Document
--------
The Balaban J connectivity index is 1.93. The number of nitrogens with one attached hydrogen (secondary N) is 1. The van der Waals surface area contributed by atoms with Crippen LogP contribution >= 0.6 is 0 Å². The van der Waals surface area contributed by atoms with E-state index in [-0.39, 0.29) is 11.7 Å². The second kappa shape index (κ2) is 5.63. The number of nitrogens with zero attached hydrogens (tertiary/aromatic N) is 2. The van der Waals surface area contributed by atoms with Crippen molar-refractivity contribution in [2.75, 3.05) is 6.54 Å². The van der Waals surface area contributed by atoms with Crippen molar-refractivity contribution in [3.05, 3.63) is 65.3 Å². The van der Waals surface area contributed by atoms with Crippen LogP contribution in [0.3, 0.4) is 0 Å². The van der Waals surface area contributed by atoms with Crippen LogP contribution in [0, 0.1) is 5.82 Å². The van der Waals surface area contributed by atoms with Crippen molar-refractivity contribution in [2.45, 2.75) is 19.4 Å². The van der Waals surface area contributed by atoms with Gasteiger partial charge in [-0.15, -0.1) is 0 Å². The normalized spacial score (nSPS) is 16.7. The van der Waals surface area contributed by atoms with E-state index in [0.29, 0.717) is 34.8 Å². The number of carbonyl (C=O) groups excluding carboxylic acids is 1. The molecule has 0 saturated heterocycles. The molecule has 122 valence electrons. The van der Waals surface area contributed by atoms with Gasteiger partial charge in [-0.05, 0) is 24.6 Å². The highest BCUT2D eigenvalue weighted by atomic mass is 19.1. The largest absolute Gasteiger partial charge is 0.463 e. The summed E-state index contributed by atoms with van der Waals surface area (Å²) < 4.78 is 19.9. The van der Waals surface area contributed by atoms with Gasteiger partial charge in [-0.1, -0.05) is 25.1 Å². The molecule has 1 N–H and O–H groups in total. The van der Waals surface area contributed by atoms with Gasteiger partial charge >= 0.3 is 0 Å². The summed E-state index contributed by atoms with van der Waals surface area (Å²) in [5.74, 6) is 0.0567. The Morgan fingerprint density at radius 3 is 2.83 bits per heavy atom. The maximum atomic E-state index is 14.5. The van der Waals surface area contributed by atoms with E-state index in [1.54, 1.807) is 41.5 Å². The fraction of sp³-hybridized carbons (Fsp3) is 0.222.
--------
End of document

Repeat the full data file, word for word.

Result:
The Balaban J connectivity index is 1.93. The number of nitrogens with one attached hydrogen (secondary N) is 1. The van der Waals surface area contributed by atoms with Crippen LogP contribution >= 0.6 is 0 Å². The van der Waals surface area contributed by atoms with E-state index in [-0.39, 0.29) is 11.7 Å². The second kappa shape index (κ2) is 5.63. The number of nitrogens with zero attached hydrogens (tertiary/aromatic N) is 2. The van der Waals surface area contributed by atoms with Crippen molar-refractivity contribution in [2.75, 3.05) is 6.54 Å². The van der Waals surface area contributed by atoms with Crippen molar-refractivity contribution in [3.05, 3.63) is 65.3 Å². The van der Waals surface area contributed by atoms with Crippen LogP contribution in [0.3, 0.4) is 0 Å². The van der Waals surface area contributed by atoms with Crippen LogP contribution in [0, 0.1) is 5.82 Å². The van der Waals surface area contributed by atoms with Crippen molar-refractivity contribution in [2.45, 2.75) is 19.4 Å². The van der Waals surface area contributed by atoms with Gasteiger partial charge in [-0.15, -0.1) is 0 Å². The normalized spacial score (nSPS) is 16.7. The van der Waals surface area contributed by atoms with E-state index in [0.29, 0.717) is 34.8 Å². The number of carbonyl (C=O) groups excluding carboxylic acids is 1. The molecule has 0 saturated heterocycles. The molecule has 122 valence electrons. The van der Waals surface area contributed by atoms with Gasteiger partial charge in [-0.05, 0) is 24.6 Å². The highest BCUT2D eigenvalue weighted by atomic mass is 19.1. The largest absolute Gasteiger partial charge is 0.463 e. The summed E-state index contributed by atoms with van der Waals surface area (Å²) < 4.78 is 19.9. The van der Waals surface area contributed by atoms with Gasteiger partial charge in [-0.1, -0.05) is 25.1 Å². The molecule has 1 N–H and O–H groups in total. The van der Waals surface area contributed by atoms with Gasteiger partial charge >= 0.3 is 0 Å². The summed E-state index contributed by atoms with van der Waals surface area (Å²) in [5.74, 6) is 0.0567. The Morgan fingerprint density at radius 3 is 2.83 bits per heavy atom. The maximum atomic E-state index is 14.5. The van der Waals surface area contributed by atoms with E-state index in [1.54, 1.807) is 41.5 Å². The fraction of sp³-hybridized carbons (Fsp3) is 0.222.